First Look: 2015 Chevy Colorado

 
Here it is: the midsize Chevrolet Colorado pickup that's destined for US showrooms in 2014. And while you might simply assume that the truck seen here is simply an Americanized version of the global Colorado already on sale in other markets, it's much, much more than that. The goal with the 2015 Colorado, according to Alan Batey, Chevrolet's Global Brand Chief, is to offer the "most capable, versatile and fuel-efficient pickup" in the US.

For starters, the 2015 Colorado was designed and engineered to the same standard as General Motors' fullsize trucks. In fact, Jeff Luke, Executive Engineer of GM Trucks, told Autoblog that the US-spec Colorado's underpinnings are actually more closely related to the larger Silverado than to its global counterpart. What's more, depending on trim, the Colorado is some 900 pounds lighter than a comparable Silverado.

It's a rugged, handsome thing, this Colorado – and to our eyes, it's far more attractive than the boxy, all-dat-chrome-up-in-mah-grille Silverado, or the overseas Colorado, for that matter. Chevrolet will only offer the Colorado in Extended Cab and Crew Cab bodystyles, with six-foot and five-foot boxes, respectively. Work Truck (WT), LT and Z71 trims will be available, and we're told that the base WT model will be available with a rear-seat delete option for folks who need as much storage space as possible. High-end Z71 models will ride on 17-inch alloy wheels, and all models get pickup-friendly features like standard corner steps, a two-tier loading system and 13 tie-down locations. Optional goodies include a spray-in bed liner and Chevy's nifty EZ Lift-and-Lower tailgate.

At launch, two gasoline engines will be offered – a 2.5-liter four-cylinder and a 3.6-liter V6, both mated exclusively to a six-speed automatic transmission. Official SAE power ratings are still pending, but Chevy tells us that the 2.5-liter engine is expected to produce 193 horsepower and 184 pound-feet of torque, while the larger V6 should put out 302 hp and 270 lb-ft. With the V6, the Colorado should be able to tow some 6,700 pounds. In its second year on the market (2016 model year), Chevy will offer the Colorado with a 2.8-liter Duramax four-cylinder diesel engine, similar to the one currently used in its global versions. Power ratings have not been divulged as of this writing, but Luke reminded us that the current Thai-spec diesel puts out 200 hp and 368 lb-ft of torque. Chevy expects class-leading fuel economy from the Colorado, which, considering the aging competition (Nissan Frontier and Toyota Tacoma), shouldn't be hard to achieve.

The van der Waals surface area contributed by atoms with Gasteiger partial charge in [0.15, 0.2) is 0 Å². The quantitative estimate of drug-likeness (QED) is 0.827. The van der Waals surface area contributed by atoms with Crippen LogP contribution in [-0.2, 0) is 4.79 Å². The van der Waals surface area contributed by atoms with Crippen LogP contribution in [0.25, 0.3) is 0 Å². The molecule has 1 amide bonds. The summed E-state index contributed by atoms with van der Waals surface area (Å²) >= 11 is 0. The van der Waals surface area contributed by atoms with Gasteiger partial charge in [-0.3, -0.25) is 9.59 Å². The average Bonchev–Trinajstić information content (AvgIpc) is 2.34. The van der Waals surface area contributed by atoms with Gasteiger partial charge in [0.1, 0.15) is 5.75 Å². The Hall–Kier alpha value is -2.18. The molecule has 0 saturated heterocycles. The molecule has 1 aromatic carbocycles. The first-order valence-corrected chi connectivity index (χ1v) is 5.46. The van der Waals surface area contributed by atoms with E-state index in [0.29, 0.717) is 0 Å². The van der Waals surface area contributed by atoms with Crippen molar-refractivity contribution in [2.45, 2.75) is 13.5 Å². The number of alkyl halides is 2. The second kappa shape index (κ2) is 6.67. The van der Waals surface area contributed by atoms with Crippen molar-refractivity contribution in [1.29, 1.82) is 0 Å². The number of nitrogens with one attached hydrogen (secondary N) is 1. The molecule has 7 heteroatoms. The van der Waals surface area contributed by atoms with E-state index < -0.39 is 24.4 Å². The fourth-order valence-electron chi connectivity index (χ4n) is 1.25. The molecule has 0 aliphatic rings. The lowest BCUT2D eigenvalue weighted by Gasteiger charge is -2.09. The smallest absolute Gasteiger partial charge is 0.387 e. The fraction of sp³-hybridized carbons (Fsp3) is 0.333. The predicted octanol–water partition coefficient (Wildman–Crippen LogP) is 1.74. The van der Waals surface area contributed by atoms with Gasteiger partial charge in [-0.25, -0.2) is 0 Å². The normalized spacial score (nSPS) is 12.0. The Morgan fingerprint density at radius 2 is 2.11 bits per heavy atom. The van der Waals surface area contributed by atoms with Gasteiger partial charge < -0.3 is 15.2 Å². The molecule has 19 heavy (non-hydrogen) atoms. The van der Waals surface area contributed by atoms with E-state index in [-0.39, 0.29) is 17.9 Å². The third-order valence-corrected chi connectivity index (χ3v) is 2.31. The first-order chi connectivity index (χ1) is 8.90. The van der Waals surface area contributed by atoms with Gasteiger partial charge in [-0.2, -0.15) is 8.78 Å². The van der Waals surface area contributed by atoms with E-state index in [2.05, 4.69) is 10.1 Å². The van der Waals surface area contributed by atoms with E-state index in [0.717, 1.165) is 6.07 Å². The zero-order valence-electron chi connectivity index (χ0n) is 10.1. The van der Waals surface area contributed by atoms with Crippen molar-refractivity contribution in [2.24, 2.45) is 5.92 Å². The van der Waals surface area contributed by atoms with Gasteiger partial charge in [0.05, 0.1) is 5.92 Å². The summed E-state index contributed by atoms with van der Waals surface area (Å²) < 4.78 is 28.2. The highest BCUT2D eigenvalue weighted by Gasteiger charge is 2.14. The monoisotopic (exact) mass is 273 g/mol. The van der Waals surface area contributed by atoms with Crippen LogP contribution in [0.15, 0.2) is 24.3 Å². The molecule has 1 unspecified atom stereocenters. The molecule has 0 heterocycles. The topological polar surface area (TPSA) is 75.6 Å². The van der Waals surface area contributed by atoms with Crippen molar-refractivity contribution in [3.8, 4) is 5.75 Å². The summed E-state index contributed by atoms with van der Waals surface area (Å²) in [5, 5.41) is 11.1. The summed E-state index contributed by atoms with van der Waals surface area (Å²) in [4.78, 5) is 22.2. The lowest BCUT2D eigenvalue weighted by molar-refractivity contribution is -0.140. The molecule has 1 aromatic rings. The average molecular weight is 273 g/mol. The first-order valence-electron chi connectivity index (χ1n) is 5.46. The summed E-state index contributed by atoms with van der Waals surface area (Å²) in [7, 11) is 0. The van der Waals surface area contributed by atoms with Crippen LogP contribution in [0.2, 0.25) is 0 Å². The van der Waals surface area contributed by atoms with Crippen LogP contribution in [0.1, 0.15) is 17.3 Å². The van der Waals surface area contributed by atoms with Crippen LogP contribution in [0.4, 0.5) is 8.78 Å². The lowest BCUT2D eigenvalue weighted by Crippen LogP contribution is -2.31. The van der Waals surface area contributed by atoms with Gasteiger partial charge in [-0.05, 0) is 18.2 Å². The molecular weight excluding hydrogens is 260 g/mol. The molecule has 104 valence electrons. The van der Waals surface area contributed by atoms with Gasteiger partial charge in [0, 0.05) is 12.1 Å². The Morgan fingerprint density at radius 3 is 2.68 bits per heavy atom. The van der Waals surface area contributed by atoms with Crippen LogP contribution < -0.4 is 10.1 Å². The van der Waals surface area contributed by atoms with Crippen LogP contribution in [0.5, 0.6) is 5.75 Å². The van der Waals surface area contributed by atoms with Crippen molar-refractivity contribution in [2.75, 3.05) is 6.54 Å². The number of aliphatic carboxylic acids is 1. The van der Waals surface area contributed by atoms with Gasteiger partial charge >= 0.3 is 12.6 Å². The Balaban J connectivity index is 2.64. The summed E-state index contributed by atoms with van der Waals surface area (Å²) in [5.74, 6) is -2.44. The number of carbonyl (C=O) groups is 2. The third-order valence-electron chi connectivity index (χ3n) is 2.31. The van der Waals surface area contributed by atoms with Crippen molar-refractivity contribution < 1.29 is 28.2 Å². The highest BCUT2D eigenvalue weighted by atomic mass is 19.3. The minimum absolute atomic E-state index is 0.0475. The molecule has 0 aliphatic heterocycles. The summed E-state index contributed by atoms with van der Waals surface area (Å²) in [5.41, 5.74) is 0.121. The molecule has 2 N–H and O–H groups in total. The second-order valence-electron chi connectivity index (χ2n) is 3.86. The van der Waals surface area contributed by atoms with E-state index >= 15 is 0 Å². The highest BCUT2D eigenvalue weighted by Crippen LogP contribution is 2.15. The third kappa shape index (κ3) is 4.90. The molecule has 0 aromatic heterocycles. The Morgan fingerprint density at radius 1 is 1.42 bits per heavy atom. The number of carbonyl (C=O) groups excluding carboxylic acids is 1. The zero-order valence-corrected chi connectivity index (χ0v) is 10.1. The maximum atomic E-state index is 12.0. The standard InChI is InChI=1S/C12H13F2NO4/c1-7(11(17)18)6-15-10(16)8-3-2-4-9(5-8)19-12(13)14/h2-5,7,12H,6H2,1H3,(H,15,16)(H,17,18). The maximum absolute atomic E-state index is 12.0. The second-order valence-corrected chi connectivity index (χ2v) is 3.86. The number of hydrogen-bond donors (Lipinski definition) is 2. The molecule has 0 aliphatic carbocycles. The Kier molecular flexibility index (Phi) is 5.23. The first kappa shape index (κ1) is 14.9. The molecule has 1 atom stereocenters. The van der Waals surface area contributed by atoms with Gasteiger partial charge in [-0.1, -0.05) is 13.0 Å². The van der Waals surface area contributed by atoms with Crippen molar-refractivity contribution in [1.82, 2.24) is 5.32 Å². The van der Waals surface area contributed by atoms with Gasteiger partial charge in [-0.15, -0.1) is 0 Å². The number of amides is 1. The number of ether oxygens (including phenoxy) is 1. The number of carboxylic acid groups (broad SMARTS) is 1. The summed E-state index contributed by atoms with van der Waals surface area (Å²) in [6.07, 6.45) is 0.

There's more good stuff inside the new Colorado, with an upscale interior that is far more premium than what's offered in the Frontier or Tacoma. We had a chance to poke around a pre-production unit during an event in Detroit recently, and found ingress/egress to be easy, with comfortable, supportive seats and plenty of space in the back (of the Crew Cab model, anyway). LT and Z71 models will get an eight-inch color touchscreen infotainment system, as well as a 3.4-inch driver information screen in the instrument cluster. Chevy's MyLink system is available, as is the latest OnStar suite of helpful telematic goodies. Chevy says the latest safety features will also be available, including optional forward collision alert, lane departure warning, and standard StabiliTrak with rollover mitigation, trailer sway control, hill start assist and hill descent control (on the Z71).

Pricing has not been announced at this time, but Maria Rohrer, Chevy Trucks' director of marketing, told us that it will be very important to keep pricing at a "three-truck, three-tier" strategy. Considering the Silverado starts at $25,575, we would expect the Colorado to fall somewhere under the $20,000 mark. (A 2014 Tacoma starts at $17,875, for reference.) Official numbers, as well as final specifications, should be released closer to the truck's on-sale date next fall. Source: Autoblog
Categories: News, Chevrolet, Colorado

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